When you begin to feel like you are a tough guy, a warrior, a master of the martial arts or that you have lived a tough life, just take a moment and get some perspective with the following:
I've stopped knives that were coming to disembowel me
I've clawed for my gun while bullets ripped past me
I've dodged as someone tried to put an ax in my skull
I've fought screaming steel and left rubber on the road to avoid death
I've clawed broken glass out of my body after their opening attack failed
I've spit blood and body parts and broke strangle holds before gouging eyes
I've charged into fires, fought through blizzards and run from tornados
I've survived being hunted by gangs, killers and contract killers
The streets were my home, I hunted in the night and was hunted in turn
Please don't brag to me that you're a survivor because someone hit you. And don't tell me how 'tough' you are because of your training. As much as I've been through I know people who have survived much, much worse. - Marc MacYoung
WARNING, CAVEAT AND NOTE
The postings on this blog are my interpretation of readings, studies and experiences therefore errors and omissions are mine and mine alone. The content surrounding the extracts of books, see bibliography on this blog site, are also mine and mine alone therefore errors and omissions are also mine and mine alone and therefore why I highly recommended one read, study, research and fact find the material for clarity. My effort here is self-clarity toward a fuller understanding of the subject matter. See the bibliography for information on the books. Please make note that this article/post is my personal analysis of the subject and the information used was chosen or picked by me. It is not an analysis piece because it lacks complete and comprehensive research, it was not adequately and completely investigated and it is not balanced, i.e., it is my personal view without the views of others including subject experts, etc. Look at this as “Infotainment rather then expert research.” This is an opinion/editorial article/post meant to persuade the reader to think, decide and accept or reject my premise. It is an attempt to cause change or reinforce attitudes, beliefs and values as they apply to martial arts and/or self-defense. It is merely a commentary on the subject in the particular article presented.
Note: I will endevor to provide a bibliography and italicize any direct quotes from the materials I use for this blog. If there are mistakes, errors, and/or omissions, I take full responsibility for them as they are mine and mine alone. If you find any mistakes, errors, and/or omissions please comment and let me know along with the correct information and/or sources.
“What you are reading right now is a blog. It’s written and posted by me, because I want to. I get no financial remuneration for writing it. I don’t have to meet anyone’s criteria in order to post it. Not only I don’t have an employer or publisher, but I’m not even constrained by having to please an audience. If people won’t like it, they won’t read it, but I won’t lose anything by it. Provided I don’t break any laws (libel, incitement to violence, etc.), I can post whatever I want. This means that I can write openly and honestly, however controversial my opinions may be. It also means that I could write total bullshit; there is no quality control. I could be biased. I could be insane. I could be trolling. … not all sources are equivalent, and all sources have their pros and cons. These needs to be taken into account when evaluating information, and all information should be evaluated.” - God’s Bastard, Sourcing Sources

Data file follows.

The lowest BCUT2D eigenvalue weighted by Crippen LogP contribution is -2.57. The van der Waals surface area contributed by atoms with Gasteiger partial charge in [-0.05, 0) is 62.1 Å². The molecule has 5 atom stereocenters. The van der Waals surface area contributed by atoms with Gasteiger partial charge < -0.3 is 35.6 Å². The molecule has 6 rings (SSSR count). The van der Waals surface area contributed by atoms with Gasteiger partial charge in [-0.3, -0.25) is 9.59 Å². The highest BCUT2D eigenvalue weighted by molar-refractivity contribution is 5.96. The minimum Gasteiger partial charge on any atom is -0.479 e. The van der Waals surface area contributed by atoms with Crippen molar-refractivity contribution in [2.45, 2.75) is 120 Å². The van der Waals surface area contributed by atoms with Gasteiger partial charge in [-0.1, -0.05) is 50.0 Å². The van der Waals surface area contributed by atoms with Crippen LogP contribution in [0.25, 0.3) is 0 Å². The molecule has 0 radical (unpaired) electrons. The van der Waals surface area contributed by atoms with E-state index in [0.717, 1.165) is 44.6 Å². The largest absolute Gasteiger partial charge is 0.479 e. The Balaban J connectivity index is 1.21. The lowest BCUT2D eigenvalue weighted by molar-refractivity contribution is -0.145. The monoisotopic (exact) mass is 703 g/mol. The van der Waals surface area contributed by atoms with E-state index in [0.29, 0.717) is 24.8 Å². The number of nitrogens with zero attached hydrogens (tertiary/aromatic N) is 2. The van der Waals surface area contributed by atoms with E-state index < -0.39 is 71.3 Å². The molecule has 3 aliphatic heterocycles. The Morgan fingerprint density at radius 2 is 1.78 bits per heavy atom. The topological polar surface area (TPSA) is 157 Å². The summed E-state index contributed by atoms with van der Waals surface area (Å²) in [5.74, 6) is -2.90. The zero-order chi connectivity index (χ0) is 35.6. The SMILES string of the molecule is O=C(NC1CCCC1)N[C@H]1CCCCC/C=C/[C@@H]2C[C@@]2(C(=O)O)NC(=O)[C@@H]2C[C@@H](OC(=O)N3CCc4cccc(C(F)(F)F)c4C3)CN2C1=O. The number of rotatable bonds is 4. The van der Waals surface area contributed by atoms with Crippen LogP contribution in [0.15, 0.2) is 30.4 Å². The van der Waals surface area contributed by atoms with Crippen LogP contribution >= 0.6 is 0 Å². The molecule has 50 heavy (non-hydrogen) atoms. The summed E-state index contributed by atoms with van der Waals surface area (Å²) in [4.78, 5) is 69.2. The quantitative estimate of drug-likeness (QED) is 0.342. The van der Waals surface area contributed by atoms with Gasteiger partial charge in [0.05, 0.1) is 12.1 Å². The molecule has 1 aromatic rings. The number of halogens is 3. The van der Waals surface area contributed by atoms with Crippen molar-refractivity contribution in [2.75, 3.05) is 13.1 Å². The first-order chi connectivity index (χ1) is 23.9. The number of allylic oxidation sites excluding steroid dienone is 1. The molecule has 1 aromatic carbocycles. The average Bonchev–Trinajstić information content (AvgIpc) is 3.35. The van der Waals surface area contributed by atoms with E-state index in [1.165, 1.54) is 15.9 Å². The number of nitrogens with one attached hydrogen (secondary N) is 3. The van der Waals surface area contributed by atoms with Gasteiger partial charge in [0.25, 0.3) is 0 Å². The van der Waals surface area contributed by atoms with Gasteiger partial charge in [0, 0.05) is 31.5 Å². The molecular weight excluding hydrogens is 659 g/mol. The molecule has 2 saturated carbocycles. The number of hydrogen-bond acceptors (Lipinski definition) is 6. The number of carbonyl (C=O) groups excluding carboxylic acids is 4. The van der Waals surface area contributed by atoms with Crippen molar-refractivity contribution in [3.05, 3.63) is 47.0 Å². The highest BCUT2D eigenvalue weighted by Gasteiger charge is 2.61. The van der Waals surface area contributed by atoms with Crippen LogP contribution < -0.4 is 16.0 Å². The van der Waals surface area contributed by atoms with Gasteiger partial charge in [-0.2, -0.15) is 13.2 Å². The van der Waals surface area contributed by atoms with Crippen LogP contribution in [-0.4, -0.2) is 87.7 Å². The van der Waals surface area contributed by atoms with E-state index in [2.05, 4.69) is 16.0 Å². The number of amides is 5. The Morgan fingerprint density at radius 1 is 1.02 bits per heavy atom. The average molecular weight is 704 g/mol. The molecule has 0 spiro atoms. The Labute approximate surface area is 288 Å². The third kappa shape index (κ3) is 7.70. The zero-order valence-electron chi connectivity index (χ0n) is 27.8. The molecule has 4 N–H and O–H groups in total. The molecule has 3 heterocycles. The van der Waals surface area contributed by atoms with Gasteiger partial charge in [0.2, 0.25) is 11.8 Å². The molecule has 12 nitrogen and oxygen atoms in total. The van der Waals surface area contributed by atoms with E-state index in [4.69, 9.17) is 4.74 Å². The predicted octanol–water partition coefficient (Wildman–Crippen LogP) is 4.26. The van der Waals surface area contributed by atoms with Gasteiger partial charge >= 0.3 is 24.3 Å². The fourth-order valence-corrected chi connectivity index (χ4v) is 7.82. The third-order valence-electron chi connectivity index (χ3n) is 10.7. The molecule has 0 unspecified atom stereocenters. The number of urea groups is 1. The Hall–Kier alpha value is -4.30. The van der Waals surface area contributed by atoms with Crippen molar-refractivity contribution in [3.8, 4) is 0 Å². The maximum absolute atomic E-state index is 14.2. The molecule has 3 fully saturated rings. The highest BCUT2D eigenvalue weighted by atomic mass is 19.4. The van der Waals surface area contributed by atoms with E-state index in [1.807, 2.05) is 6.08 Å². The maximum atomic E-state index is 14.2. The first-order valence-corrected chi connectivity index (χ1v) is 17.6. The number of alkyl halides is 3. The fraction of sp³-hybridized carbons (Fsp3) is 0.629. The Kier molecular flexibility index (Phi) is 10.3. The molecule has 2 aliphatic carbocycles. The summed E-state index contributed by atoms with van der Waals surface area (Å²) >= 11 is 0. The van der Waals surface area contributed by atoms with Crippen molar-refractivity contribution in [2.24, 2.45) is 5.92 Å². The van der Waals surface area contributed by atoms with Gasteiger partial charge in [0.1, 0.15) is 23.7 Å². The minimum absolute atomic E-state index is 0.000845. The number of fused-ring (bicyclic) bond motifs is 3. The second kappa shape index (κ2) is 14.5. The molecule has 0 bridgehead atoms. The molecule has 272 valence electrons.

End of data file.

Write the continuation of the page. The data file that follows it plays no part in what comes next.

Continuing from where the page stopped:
“You should prepare yourself to dedicate at least five or six years to your training and practice to understand the philosophy and physiokinetics of martial arts and karate so that you can understand the true spirit of everything and dedicate your mind, body and spirit to the discipline of the art.” - cejames
“All I say is by way of discourse, and nothing by way of advice. I should not speak so boldly if it were my due to be believed.” - Montaigne
Holistic + Atomistic = Sychronistic Practice, Teaching and Learning
I posted that it takes a break down into the smallest components to learn and teach martial systems and I expressed emphatically that it does not end there. It continues down that path until you reassemble the individual components into an integrated "whole." The ideal is to see in detail the atomistic aspects of martial practice with an end result of assembling it into a integrated whole that simply feels right to the individual practitioner.
I have alluded to the reasons for this method loosely and over the weekend my research has uncovered more information that may explain why the human condition seems to naturally gravitate toward this method of holistic to atomistic and back to holistic aspects of the practice, training and learning.
Apparently our brains run on a dualistic process. Our brains spend a good deal of time labeling everything we perceive. Our senses are taking in undefined data all the time. This is our perception through the senses then one side or the other of various parts of the brain process that data until it is converted from undefined to defined according to our perceptions and beliefs. Out concepts, our words, and the labels we attache shape the awareness we experience.